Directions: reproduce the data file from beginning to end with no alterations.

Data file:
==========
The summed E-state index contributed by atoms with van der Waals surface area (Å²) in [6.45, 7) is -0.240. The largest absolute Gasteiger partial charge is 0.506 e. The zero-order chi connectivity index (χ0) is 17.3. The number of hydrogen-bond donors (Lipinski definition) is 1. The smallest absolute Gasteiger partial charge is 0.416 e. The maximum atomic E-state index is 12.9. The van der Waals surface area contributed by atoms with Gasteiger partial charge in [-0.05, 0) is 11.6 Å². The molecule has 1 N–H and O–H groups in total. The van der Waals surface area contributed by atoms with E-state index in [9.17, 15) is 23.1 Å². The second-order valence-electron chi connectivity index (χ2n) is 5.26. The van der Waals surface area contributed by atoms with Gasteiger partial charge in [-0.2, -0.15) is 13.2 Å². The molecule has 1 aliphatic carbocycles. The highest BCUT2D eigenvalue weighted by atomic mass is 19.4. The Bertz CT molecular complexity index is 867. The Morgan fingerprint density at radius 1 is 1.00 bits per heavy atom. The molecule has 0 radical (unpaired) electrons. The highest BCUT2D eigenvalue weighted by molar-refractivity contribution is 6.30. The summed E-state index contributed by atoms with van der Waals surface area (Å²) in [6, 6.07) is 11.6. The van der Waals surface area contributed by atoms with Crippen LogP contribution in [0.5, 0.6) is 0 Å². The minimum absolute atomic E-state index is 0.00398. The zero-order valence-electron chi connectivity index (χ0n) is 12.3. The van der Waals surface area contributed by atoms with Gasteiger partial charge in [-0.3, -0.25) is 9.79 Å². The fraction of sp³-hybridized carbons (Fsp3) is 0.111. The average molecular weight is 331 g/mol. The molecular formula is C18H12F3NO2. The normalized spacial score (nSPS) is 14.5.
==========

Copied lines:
The summed E-state index contributed by atoms with van der Waals surface area (Å²) in [6.45, 7) is -0.240. The largest absolute Gasteiger partial charge is 0.506 e. The zero-order chi connectivity index (χ0) is 17.3. The number of hydrogen-bond donors (Lipinski definition) is 1. The smallest absolute Gasteiger partial charge is 0.416 e. The maximum atomic E-state index is 12.9. The van der Waals surface area contributed by atoms with Gasteiger partial charge in [-0.05, 0) is 11.6 Å². The molecule has 1 N–H and O–H groups in total. The van der Waals surface area contributed by atoms with E-state index in [9.17, 15) is 23.1 Å². The second-order valence-electron chi connectivity index (χ2n) is 5.26. The van der Waals surface area contributed by atoms with Gasteiger partial charge in [-0.2, -0.15) is 13.2 Å². The molecule has 1 aliphatic carbocycles. The highest BCUT2D eigenvalue weighted by atomic mass is 19.4. The Bertz CT molecular complexity index is 867. The Morgan fingerprint density at radius 1 is 1.00 bits per heavy atom. The molecule has 0 radical (unpaired) electrons. The highest BCUT2D eigenvalue weighted by molar-refractivity contribution is 6.30. The summed E-state index contributed by atoms with van der Waals surface area (Å²) in [6, 6.07) is 11.6. The van der Waals surface area contributed by atoms with Crippen LogP contribution in [0.5, 0.6) is 0 Å². The minimum absolute atomic E-state index is 0.00398. The zero-order valence-electron chi connectivity index (χ0n) is 12.3. The van der Waals surface area contributed by atoms with Gasteiger partial charge in [-0.3, -0.25) is 9.79 Å². The fraction of sp³-hybridized carbons (Fsp3) is 0.111. The average molecular weight is 331 g/mol. The molecular formula is C18H12F3NO2. The normalized spacial score (nSPS) is 14.5.